– “Deck the Halls”:  It all comes down to the Fa-la-la-la-la bullshit.  Honestly.  It’s like someone was too lazy to write real lyrics.  A catchy little melody wasted because someone wasn’t up to the challenge of putting in actual words.  However, it’s perfectly acceptable to just leave that fa-la-la-la-la shit in if you’re turning this song into a filk.  Which is all it’s really good for.  Fa-la-la-la f-you.

-”We Wish You A Merry Christmas”:  I wish I could like this one because anything that mentions a “figgy pudding” is kind of cool….but no.  It’s repetitive and obnoxious and gets stuck in my head for hours on end.  And how am I supposed to be cheerful about these people refusing to leave until you give them figgy pudding.  What if I don’t want to turn it over to those greedy little bastards?  Someone should write a better song with a figgy pudding in it.

-”Rockin’ Around the Christmas Tree”: The quintessential example of a musical genre trying to capitalize on the holiday season.  Also, I always hear this in malls at Christmas. and since a mall at Christmas is one of the many levels in my personal incarnation of hell…..

-”Ding Dong Merrily On High”:  It’s a train wreck or really good and really bad.  Generally I hear this one performed by professional or semi-professional choral groups.  Unfortunately, listening to people who are, for the most part, trained vocal musicians singing phrases as goofy as “Ding Dong Merrily On High”  and “O-io-io-io” is something I can’t take seriously.  On the flip side the “Gloria in Excelsis Deo” section is awesome and totally worthy of the people performing.

-”I Saw Three Ships on Christmas Day”:  This song is one of many events in my childhood that probably render me an excellent candidate for therapy.  First of all, growing up in South Texas I was already mystified by a large proportion of the Christmas songs out there (snow, ice, sleighs….these are completely foreign.  I still remember my older cousin explaining to me what a sled was), so I really didn’t need the complete bafflement I got from this song.  To this day I hear it and, even though I understand it more now, I’m still overwhelmed by the memory of my childhood confusion:  Why three ships?  What do ships have to do with Baby Jesus?  Last I checked in my picture book of the Christmas story,  Bethlehem wasn’t a beach town and Mary got there on a donkey.  And Baby Jesus got there, well, however babies s get out of Mommy’s tummy.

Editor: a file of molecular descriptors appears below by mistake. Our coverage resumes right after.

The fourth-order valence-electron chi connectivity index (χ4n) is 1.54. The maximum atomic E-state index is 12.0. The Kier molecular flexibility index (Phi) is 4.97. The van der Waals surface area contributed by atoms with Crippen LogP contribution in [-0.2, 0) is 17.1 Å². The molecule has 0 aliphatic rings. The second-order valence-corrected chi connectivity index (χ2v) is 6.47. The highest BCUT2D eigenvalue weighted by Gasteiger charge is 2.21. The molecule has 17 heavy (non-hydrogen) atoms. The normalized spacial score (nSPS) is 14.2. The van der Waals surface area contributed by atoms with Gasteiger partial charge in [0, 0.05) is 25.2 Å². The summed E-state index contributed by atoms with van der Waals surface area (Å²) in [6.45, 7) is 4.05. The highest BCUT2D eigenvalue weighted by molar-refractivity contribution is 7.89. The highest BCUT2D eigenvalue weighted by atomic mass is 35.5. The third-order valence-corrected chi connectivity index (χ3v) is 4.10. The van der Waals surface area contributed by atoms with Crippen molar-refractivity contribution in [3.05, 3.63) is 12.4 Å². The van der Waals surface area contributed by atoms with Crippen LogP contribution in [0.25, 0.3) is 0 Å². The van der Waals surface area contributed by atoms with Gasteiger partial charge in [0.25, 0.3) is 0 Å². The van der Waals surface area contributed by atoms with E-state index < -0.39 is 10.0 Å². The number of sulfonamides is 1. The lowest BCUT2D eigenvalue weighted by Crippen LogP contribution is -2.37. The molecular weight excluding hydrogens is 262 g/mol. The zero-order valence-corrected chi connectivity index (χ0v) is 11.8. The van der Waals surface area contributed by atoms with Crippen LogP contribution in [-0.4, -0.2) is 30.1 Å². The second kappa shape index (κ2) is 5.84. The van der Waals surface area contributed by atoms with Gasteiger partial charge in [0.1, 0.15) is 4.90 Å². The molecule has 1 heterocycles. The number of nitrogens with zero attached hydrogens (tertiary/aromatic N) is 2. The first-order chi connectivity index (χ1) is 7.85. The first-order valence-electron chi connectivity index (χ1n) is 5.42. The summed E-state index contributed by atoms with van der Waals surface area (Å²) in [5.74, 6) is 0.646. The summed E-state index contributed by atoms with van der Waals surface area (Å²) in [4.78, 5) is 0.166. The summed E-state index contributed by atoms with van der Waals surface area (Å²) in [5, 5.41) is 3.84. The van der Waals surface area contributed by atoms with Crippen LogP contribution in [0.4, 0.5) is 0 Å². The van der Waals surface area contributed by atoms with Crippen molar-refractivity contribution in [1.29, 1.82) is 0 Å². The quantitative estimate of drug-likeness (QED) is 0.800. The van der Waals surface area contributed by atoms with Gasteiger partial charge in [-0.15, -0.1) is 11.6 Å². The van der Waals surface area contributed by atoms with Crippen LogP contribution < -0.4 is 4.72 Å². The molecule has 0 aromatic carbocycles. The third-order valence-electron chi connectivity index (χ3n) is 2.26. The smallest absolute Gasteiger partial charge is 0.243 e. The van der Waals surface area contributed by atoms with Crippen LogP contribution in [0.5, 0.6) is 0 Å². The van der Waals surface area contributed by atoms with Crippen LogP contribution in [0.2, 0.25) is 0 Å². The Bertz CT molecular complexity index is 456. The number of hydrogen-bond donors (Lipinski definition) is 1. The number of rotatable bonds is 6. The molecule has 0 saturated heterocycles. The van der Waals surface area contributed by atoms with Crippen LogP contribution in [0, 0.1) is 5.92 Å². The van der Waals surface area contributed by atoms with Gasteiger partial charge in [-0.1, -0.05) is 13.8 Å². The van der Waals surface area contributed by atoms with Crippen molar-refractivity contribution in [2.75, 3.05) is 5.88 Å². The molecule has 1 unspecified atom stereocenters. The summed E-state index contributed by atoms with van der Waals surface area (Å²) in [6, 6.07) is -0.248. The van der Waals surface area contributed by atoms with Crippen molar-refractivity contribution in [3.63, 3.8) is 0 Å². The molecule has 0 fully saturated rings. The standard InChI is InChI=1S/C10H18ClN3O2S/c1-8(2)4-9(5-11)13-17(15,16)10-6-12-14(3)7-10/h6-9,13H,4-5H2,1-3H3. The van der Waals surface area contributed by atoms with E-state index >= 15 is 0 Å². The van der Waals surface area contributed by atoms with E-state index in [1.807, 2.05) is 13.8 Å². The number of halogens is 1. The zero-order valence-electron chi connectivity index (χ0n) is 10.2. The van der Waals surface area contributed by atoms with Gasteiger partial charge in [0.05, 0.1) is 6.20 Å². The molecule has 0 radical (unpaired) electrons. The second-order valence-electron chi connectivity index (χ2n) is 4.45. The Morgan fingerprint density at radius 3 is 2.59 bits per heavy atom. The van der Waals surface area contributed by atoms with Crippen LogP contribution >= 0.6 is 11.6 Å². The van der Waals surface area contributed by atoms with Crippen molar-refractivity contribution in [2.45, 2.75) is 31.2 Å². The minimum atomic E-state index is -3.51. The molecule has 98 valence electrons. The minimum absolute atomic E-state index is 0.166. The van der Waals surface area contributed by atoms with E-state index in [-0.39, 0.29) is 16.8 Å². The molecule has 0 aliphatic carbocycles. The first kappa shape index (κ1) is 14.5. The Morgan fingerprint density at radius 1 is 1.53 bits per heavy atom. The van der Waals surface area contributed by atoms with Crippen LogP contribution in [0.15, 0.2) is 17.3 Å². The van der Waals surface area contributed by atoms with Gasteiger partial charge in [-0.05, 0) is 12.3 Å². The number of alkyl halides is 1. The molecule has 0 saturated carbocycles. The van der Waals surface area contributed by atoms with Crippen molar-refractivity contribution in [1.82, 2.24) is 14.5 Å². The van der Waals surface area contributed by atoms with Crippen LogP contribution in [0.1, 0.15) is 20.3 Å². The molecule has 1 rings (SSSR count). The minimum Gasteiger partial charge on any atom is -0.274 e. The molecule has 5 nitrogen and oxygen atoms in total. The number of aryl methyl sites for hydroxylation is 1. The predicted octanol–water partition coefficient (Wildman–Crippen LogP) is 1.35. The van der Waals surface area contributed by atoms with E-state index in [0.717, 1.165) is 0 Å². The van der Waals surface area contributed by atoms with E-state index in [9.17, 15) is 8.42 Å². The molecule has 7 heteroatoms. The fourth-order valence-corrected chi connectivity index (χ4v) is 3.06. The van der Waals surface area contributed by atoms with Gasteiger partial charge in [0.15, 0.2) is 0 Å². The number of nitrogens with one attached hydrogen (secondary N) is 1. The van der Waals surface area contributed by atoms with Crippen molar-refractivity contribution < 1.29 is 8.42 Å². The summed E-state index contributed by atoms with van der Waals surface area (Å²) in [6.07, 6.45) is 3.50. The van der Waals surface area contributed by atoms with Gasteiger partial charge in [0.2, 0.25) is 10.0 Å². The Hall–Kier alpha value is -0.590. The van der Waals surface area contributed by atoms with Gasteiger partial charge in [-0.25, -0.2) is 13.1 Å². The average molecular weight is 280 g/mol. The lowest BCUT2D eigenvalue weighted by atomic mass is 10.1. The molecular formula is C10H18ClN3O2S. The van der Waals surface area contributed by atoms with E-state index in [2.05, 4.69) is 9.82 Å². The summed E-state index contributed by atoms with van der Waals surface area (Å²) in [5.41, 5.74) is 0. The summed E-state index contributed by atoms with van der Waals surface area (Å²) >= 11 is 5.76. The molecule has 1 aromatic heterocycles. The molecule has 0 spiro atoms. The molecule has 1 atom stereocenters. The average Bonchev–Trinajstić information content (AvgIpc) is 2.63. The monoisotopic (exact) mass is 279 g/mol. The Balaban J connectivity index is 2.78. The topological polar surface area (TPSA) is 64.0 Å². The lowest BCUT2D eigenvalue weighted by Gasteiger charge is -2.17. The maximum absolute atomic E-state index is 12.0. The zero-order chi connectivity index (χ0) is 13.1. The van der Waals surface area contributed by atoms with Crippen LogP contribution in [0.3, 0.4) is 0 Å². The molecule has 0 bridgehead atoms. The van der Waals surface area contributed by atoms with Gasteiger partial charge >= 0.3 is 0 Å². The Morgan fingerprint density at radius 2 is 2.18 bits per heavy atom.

TV Show Promo Confusion

There are always at least a few people out there who watch vastly different kinds of TV programs–the kinds which one would never expect to have any fan overlap.  Like the guy who watches The News Hour on PBS and Silent Library on MTV.  It happens, but it’s rare.

And the statistical likelihood of an overlap is what has me confused about the TV show promos I’ve been seeing on some channels lately.  The timing and targeting of TV shows is generally something that is based on statistics.  You show promos during a program for other programs that are likely to bring in a similar audience.

So why the HELL does the National Geographic Channel, while playing “Dawn of the Oceans”, a documentary on, for lack of a better description, primordial oceanography, keep showing me ads for “Keeping Up With the Kardashians” on E!?

Like I said, I know there’s someone out there who would find both shows entertaining.  Probably multiple someones.  But statistically speaking?  That number’s going to be a fraction of a fraction of a percent.  If that.  And more to the point, the percentage of people watching this documentary who had to ask someone else who the hell the Kardashians were, and–upon receiving an answer– concluded that they would probably rather put their heads in blenders than watch bad reality TV about pseudo celebrity white trash with money, is probably rather large.  Or at least statistically significant enough to justify someone saying, “Hmmmm, why are we bothering to waste ad time when we know most of these nerds would loathe watching this drivel?”

I’m left scratching my head here, because, yes, I am on of the people who, for the longest time, didn’t know who the hell these Kardashian people were.  I’ll be honest, I’m still not sure who they are or why I should care, but everything I’ve seen from all the TV show promos has been of white-trash behavior by people with what appears to be a lot of money.  I’ve seen no promo that leads me to believe any of the program’s content would dovetail with the current show (Honestly, if any reality show out there at all started involving the investigation of black smokers and the evolution of life in the ocean, I’d be pretty freakin’ impressed).  Does NatGeo really think they’re going to sell me on this?  Does E! really think they’re going to find an untapped market in the NatGeo set?

So confused….